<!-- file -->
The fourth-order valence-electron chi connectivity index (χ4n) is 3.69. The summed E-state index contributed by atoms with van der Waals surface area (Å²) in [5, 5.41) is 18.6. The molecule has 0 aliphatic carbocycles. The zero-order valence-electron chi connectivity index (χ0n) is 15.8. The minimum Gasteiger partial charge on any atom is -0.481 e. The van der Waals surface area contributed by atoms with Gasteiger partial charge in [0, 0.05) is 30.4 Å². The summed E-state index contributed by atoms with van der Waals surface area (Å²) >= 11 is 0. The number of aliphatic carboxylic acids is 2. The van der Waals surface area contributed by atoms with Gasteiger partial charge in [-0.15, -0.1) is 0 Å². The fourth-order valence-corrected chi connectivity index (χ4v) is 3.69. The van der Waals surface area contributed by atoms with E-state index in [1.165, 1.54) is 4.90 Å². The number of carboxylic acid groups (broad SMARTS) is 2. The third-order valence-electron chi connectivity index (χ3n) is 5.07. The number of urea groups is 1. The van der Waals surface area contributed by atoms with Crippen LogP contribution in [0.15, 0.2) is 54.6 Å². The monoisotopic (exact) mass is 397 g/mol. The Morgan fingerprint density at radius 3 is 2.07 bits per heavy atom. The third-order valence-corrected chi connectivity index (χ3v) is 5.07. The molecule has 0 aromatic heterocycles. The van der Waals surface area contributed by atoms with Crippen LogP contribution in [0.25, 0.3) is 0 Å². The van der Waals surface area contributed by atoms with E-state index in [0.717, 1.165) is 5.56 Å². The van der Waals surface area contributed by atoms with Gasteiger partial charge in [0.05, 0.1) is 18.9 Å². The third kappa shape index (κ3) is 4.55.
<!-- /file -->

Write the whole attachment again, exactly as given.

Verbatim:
The fourth-order valence-electron chi connectivity index (χ4n) is 3.69. The summed E-state index contributed by atoms with van der Waals surface area (Å²) in [5, 5.41) is 18.6. The molecule has 0 aliphatic carbocycles. The zero-order valence-electron chi connectivity index (χ0n) is 15.8. The minimum Gasteiger partial charge on any atom is -0.481 e. The van der Waals surface area contributed by atoms with Gasteiger partial charge in [0, 0.05) is 30.4 Å². The summed E-state index contributed by atoms with van der Waals surface area (Å²) >= 11 is 0. The number of aliphatic carboxylic acids is 2. The van der Waals surface area contributed by atoms with Gasteiger partial charge in [-0.15, -0.1) is 0 Å². The fourth-order valence-corrected chi connectivity index (χ4v) is 3.69. The van der Waals surface area contributed by atoms with E-state index in [1.165, 1.54) is 4.90 Å². The number of carboxylic acid groups (broad SMARTS) is 2. The third-order valence-electron chi connectivity index (χ3n) is 5.07. The number of urea groups is 1. The van der Waals surface area contributed by atoms with Crippen LogP contribution in [0.15, 0.2) is 54.6 Å². The monoisotopic (exact) mass is 397 g/mol. The Morgan fingerprint density at radius 3 is 2.07 bits per heavy atom. The third-order valence-corrected chi connectivity index (χ3v) is 5.07. The molecule has 0 aromatic heterocycles. The van der Waals surface area contributed by atoms with Crippen LogP contribution in [0.25, 0.3) is 0 Å². The van der Waals surface area contributed by atoms with E-state index in [0.717, 1.165) is 5.56 Å². The van der Waals surface area contributed by atoms with Gasteiger partial charge in [0.05, 0.1) is 18.9 Å². The third kappa shape index (κ3) is 4.55.